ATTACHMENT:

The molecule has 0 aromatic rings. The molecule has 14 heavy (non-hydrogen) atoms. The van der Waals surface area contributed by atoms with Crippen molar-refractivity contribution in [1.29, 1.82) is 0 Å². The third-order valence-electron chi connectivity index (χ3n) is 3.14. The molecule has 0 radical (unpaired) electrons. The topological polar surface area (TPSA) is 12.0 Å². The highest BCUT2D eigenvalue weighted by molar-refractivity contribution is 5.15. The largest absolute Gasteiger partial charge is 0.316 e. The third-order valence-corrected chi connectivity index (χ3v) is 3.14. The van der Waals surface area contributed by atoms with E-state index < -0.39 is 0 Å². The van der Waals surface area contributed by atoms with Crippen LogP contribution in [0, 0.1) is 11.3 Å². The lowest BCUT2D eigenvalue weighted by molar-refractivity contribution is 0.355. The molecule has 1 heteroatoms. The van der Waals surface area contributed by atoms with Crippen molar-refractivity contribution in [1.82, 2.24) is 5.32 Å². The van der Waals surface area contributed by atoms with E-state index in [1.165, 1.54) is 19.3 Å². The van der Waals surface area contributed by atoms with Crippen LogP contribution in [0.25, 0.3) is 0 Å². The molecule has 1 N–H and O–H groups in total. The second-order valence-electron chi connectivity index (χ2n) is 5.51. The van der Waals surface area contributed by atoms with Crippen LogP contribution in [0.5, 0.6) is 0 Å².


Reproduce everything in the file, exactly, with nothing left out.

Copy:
The molecule has 0 aromatic rings. The molecule has 14 heavy (non-hydrogen) atoms. The van der Waals surface area contributed by atoms with Crippen molar-refractivity contribution in [1.29, 1.82) is 0 Å². The third-order valence-electron chi connectivity index (χ3n) is 3.14. The molecule has 0 radical (unpaired) electrons. The topological polar surface area (TPSA) is 12.0 Å². The highest BCUT2D eigenvalue weighted by molar-refractivity contribution is 5.15. The largest absolute Gasteiger partial charge is 0.316 e. The third-order valence-corrected chi connectivity index (χ3v) is 3.14. The van der Waals surface area contributed by atoms with E-state index < -0.39 is 0 Å². The van der Waals surface area contributed by atoms with Crippen LogP contribution in [0, 0.1) is 11.3 Å². The lowest BCUT2D eigenvalue weighted by molar-refractivity contribution is 0.355. The molecule has 1 heteroatoms. The van der Waals surface area contributed by atoms with Crippen molar-refractivity contribution in [1.82, 2.24) is 5.32 Å². The van der Waals surface area contributed by atoms with E-state index in [1.165, 1.54) is 19.3 Å². The van der Waals surface area contributed by atoms with Crippen LogP contribution in [0.25, 0.3) is 0 Å². The molecule has 1 N–H and O–H groups in total. The second-order valence-electron chi connectivity index (χ2n) is 5.51. The van der Waals surface area contributed by atoms with Crippen LogP contribution in [0.5, 0.6) is 0 Å².